Protecting the Eyes of Health Workers is Key to Protecting Lives
Over the past weeks, global discussions have addressed the shortage of Personal Protective Equipment (PPE) for health care workers in the midst of the COVID-19 pandemic. The topic of masks is top of mind. Most of us can clearly envision how protecting the face of a nurse or doctor can make a difference when it comes to their likelihood of being exposed to the virus.
Yet, the very same can be said for protecting the eyes.
We asked Annette Hoskin, Global Standardization Manager at Essilor, about the relationship between COVID-19 and the eyes, the most effective ways to protect healthcare workers from transmission through their eyes, and how to best protect those on the front line (and ourselves) when shortages of equipment are a global reality.
We understand that experts recommend globally we avoid touching our faces during this time in order to avoid the transmission of COVID-19. Is there a connection between the virus and our eyes?
AH. According to the leading authorities on the virus, including the Centers for Disease Control and Prevention (CDC) and the World Health Organization (WHO), COVID-19 is transmitted between people by close contact or droplets. This means that the virus can reach the eyes after touching an infected surface then touching your face, a habit many of us engage in multiple times per day without even knowing it. The eyes can therefore act as an entry point for the virus into the body.
What’s the recommendation from organizations like the WHO when it comes to eye protection?
AH. Eye protection is a key recommendation from the WHO. The PPE required, for example, during hospital care of COVID-19 patients includes gowns, gloves, medical masks and eye protection (goggles or face shields). In the instances where eye protection is to be re-used it’s important that appropriate cleaning and disinfection methods are adopted. And if the protection is damaged it should be discarded.
Is there a specific standard for eye protection in this instance?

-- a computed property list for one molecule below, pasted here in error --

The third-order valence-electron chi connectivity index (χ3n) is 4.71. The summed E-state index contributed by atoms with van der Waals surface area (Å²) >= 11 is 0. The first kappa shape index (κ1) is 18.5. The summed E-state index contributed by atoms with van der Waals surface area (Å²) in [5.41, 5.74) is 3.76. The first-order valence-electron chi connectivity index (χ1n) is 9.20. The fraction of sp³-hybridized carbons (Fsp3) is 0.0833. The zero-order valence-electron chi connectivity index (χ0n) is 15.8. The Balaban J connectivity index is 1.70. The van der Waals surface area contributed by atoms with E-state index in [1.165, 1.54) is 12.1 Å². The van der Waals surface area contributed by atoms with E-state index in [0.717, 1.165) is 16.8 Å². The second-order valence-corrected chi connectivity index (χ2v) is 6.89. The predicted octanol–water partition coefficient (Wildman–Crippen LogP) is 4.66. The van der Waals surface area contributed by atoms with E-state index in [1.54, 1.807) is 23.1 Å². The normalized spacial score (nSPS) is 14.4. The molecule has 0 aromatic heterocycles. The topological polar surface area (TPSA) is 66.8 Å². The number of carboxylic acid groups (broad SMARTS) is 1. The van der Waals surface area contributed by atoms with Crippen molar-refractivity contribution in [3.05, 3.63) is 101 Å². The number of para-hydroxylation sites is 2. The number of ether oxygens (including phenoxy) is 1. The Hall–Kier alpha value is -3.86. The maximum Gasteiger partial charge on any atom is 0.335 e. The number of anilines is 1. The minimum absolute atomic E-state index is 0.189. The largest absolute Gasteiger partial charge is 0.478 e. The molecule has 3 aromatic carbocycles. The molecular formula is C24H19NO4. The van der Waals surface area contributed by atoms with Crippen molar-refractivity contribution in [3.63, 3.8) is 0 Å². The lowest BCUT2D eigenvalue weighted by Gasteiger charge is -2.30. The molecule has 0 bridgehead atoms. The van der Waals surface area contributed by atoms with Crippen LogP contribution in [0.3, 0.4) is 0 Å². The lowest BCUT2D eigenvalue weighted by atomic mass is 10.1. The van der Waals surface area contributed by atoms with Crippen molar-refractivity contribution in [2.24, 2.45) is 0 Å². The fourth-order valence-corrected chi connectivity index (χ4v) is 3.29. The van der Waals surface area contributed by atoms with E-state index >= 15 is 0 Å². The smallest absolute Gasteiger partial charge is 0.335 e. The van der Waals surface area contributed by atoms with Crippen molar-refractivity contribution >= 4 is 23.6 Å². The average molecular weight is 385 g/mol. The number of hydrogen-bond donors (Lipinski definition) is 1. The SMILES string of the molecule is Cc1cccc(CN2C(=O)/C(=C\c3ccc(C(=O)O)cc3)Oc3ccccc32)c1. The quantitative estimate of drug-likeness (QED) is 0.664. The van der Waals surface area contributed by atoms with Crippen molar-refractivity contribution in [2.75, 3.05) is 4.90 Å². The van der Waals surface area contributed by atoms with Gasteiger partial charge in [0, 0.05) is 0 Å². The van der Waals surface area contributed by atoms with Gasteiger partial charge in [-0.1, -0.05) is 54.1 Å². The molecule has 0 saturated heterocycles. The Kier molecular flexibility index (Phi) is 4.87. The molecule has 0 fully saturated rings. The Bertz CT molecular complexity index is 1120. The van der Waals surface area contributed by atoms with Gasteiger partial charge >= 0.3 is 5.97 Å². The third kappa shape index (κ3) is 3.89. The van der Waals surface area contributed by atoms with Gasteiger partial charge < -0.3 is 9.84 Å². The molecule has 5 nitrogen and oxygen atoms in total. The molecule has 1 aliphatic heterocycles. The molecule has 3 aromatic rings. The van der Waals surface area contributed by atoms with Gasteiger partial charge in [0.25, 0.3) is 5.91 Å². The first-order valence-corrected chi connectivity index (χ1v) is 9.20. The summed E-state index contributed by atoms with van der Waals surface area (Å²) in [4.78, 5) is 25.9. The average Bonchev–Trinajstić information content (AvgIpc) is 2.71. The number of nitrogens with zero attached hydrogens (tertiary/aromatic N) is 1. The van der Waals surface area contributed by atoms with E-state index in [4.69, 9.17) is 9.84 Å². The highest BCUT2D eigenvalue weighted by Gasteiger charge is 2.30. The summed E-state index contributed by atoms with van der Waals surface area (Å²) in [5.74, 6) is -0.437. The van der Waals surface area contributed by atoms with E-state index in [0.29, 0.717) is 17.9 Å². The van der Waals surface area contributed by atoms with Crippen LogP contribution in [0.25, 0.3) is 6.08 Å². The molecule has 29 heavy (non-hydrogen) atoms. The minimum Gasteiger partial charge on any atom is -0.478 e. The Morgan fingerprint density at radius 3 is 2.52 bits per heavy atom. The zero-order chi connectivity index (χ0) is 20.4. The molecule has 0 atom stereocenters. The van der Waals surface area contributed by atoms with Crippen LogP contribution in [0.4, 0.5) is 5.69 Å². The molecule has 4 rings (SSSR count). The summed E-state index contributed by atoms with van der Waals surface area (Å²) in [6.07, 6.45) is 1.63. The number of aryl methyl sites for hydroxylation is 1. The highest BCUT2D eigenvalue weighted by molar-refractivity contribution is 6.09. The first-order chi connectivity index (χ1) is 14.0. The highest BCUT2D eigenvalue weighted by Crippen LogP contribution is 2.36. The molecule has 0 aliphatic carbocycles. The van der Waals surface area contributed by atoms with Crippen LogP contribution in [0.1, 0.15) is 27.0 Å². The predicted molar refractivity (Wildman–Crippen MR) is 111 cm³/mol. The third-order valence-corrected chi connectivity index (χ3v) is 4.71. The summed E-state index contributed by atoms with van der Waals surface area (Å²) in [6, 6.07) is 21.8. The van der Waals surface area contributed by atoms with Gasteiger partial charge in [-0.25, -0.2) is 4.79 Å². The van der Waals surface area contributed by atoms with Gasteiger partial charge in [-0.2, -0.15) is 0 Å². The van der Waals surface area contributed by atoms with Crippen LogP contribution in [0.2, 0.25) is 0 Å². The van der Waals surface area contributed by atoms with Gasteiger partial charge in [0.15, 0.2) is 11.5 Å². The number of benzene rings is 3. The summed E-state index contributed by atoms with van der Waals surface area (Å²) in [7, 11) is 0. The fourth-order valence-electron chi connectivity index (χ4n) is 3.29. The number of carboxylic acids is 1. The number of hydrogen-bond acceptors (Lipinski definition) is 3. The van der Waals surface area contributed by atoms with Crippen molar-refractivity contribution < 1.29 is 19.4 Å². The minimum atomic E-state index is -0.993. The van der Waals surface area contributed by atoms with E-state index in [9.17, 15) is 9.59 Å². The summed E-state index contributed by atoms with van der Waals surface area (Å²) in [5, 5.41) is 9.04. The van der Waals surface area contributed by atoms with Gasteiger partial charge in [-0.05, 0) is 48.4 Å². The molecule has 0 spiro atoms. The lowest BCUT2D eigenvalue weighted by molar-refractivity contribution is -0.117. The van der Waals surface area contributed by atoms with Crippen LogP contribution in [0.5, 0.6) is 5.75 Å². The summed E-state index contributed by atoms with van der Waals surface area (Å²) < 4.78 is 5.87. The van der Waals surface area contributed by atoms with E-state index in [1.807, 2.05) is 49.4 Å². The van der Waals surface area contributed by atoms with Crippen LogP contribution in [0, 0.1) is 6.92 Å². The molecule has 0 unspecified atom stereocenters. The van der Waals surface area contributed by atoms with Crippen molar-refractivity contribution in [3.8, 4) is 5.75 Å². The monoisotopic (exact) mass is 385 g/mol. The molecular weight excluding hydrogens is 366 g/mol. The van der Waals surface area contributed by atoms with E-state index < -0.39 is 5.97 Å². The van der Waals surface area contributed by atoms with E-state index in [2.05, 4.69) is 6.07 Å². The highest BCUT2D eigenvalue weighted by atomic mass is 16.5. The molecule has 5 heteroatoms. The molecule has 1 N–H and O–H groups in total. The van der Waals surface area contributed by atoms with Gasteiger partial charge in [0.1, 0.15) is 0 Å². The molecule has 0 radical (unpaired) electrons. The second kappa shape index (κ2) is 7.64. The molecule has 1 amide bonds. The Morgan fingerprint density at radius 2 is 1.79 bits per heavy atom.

AH. While there’s currently no standard for eye protection to protect against biological hazards, such as COVID-19, goggles or face shields are proposed as appropriate protection for the eyes, particularly in situations that generate aerosols e.g. manual ventilation or bronchoscopy. However, as the primary method of infection is by droplet rather than airborne transmission, closely-fitted, wraparound safety glasses that cover the sides of the eyes and that comply with the lateral coverage requirements for eye protectors could be used in environments where there is no aerosol generation.
Are prescription eyeglasses adequate?
AH. Prescription eyeglasses offer very limited coverage, especially from the side; therefore, they are not adequate as protection from viral transmission. The best case scenario is to use a face shield or goggles over the top of the eyeglasses, taking care to ensure that the fit and coverage are not compromised by the combination of the two.
Where can we get more information on eye protection in the context of COVID-19?
AH. The CDC is a good resource because the information they offer on eye protection is relevant to real-world situations. In other words, they outline how to maximize available eye protection in both conventional settings and in settings where capacity issues are very real and relevant, as they are in many settings around the world at this time.